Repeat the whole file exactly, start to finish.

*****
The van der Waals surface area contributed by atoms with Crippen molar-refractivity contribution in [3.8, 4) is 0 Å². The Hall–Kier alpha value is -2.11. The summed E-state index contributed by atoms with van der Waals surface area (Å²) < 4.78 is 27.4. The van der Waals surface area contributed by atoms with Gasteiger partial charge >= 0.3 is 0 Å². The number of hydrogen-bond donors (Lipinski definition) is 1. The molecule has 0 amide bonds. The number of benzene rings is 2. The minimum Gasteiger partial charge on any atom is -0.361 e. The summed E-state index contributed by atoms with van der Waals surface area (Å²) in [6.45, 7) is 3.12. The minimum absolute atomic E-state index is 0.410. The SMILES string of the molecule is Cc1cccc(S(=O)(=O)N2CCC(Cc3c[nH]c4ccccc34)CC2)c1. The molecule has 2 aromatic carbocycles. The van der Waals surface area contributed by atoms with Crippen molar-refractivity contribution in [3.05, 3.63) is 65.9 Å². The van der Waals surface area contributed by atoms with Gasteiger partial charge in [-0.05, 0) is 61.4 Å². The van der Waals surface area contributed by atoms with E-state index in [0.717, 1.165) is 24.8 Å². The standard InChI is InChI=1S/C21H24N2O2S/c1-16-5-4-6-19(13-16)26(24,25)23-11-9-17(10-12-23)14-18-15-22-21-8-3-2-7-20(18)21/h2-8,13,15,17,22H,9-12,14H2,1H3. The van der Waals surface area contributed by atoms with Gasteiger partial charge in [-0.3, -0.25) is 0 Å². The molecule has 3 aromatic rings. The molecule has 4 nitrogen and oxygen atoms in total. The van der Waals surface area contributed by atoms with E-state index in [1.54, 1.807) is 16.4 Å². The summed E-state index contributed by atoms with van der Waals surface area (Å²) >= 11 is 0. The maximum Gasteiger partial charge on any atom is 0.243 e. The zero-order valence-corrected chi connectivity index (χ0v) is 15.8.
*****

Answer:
The van der Waals surface area contributed by atoms with Crippen molar-refractivity contribution in [3.8, 4) is 0 Å². The Hall–Kier alpha value is -2.11. The summed E-state index contributed by atoms with van der Waals surface area (Å²) < 4.78 is 27.4. The van der Waals surface area contributed by atoms with Gasteiger partial charge >= 0.3 is 0 Å². The number of hydrogen-bond donors (Lipinski definition) is 1. The molecule has 0 amide bonds. The number of benzene rings is 2. The minimum Gasteiger partial charge on any atom is -0.361 e. The summed E-state index contributed by atoms with van der Waals surface area (Å²) in [6.45, 7) is 3.12. The minimum absolute atomic E-state index is 0.410. The SMILES string of the molecule is Cc1cccc(S(=O)(=O)N2CCC(Cc3c[nH]c4ccccc34)CC2)c1. The molecule has 2 aromatic carbocycles. The van der Waals surface area contributed by atoms with Crippen molar-refractivity contribution in [3.05, 3.63) is 65.9 Å². The van der Waals surface area contributed by atoms with Gasteiger partial charge in [-0.05, 0) is 61.4 Å². The van der Waals surface area contributed by atoms with E-state index in [0.717, 1.165) is 24.8 Å². The standard InChI is InChI=1S/C21H24N2O2S/c1-16-5-4-6-19(13-16)26(24,25)23-11-9-17(10-12-23)14-18-15-22-21-8-3-2-7-20(18)21/h2-8,13,15,17,22H,9-12,14H2,1H3. The van der Waals surface area contributed by atoms with Gasteiger partial charge in [-0.3, -0.25) is 0 Å². The molecule has 3 aromatic rings. The molecule has 4 nitrogen and oxygen atoms in total. The van der Waals surface area contributed by atoms with E-state index in [1.54, 1.807) is 16.4 Å². The summed E-state index contributed by atoms with van der Waals surface area (Å²) >= 11 is 0. The maximum Gasteiger partial charge on any atom is 0.243 e. The zero-order valence-corrected chi connectivity index (χ0v) is 15.8.